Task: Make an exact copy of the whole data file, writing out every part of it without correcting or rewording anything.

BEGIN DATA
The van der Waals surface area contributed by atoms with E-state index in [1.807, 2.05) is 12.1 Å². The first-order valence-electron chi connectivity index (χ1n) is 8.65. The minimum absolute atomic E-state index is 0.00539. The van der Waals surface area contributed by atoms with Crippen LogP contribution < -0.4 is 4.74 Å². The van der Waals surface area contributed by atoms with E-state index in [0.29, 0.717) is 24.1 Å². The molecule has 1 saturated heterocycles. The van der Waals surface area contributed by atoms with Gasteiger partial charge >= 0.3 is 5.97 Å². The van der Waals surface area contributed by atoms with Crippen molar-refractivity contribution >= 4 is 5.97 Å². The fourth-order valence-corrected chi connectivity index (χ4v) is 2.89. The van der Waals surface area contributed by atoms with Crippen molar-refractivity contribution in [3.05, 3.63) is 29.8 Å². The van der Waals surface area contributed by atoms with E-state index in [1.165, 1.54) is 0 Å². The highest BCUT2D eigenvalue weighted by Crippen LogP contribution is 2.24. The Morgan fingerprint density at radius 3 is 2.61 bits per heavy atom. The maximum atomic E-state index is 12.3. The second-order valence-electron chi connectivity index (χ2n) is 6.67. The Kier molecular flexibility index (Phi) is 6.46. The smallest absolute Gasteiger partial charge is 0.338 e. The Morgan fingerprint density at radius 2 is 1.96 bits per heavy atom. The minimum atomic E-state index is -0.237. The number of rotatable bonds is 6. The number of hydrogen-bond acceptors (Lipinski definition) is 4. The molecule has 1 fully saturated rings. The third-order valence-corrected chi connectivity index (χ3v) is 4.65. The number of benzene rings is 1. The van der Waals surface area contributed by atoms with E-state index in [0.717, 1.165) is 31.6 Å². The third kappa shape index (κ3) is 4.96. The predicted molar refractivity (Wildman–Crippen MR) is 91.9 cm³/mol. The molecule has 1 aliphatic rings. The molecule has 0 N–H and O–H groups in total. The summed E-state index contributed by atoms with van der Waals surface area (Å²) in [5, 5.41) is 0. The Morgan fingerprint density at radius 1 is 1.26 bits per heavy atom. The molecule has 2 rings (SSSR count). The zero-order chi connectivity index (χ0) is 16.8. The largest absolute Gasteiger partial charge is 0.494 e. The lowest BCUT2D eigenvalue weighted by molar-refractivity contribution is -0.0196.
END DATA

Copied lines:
The van der Waals surface area contributed by atoms with E-state index in [1.807, 2.05) is 12.1 Å². The first-order valence-electron chi connectivity index (χ1n) is 8.65. The minimum absolute atomic E-state index is 0.00539. The van der Waals surface area contributed by atoms with Crippen LogP contribution < -0.4 is 4.74 Å². The van der Waals surface area contributed by atoms with E-state index in [0.29, 0.717) is 24.1 Å². The molecule has 1 saturated heterocycles. The van der Waals surface area contributed by atoms with Gasteiger partial charge >= 0.3 is 5.97 Å². The van der Waals surface area contributed by atoms with Crippen molar-refractivity contribution >= 4 is 5.97 Å². The fourth-order valence-corrected chi connectivity index (χ4v) is 2.89. The van der Waals surface area contributed by atoms with Crippen molar-refractivity contribution in [3.05, 3.63) is 29.8 Å². The van der Waals surface area contributed by atoms with E-state index in [1.165, 1.54) is 0 Å². The highest BCUT2D eigenvalue weighted by Crippen LogP contribution is 2.24. The Morgan fingerprint density at radius 3 is 2.61 bits per heavy atom. The maximum atomic E-state index is 12.3. The second-order valence-electron chi connectivity index (χ2n) is 6.67. The Kier molecular flexibility index (Phi) is 6.46. The smallest absolute Gasteiger partial charge is 0.338 e. The Morgan fingerprint density at radius 2 is 1.96 bits per heavy atom. The minimum atomic E-state index is -0.237. The number of rotatable bonds is 6. The number of hydrogen-bond acceptors (Lipinski definition) is 4. The molecule has 1 fully saturated rings. The third-order valence-corrected chi connectivity index (χ3v) is 4.65. The number of benzene rings is 1. The van der Waals surface area contributed by atoms with E-state index in [0.717, 1.165) is 31.6 Å². The third kappa shape index (κ3) is 4.96. The predicted molar refractivity (Wildman–Crippen MR) is 91.9 cm³/mol. The molecule has 1 aliphatic rings. The molecule has 0 N–H and O–H groups in total. The summed E-state index contributed by atoms with van der Waals surface area (Å²) in [5, 5.41) is 0. The Morgan fingerprint density at radius 1 is 1.26 bits per heavy atom. The molecule has 2 rings (SSSR count). The zero-order chi connectivity index (χ0) is 16.8. The largest absolute Gasteiger partial charge is 0.494 e. The lowest BCUT2D eigenvalue weighted by molar-refractivity contribution is -0.0196.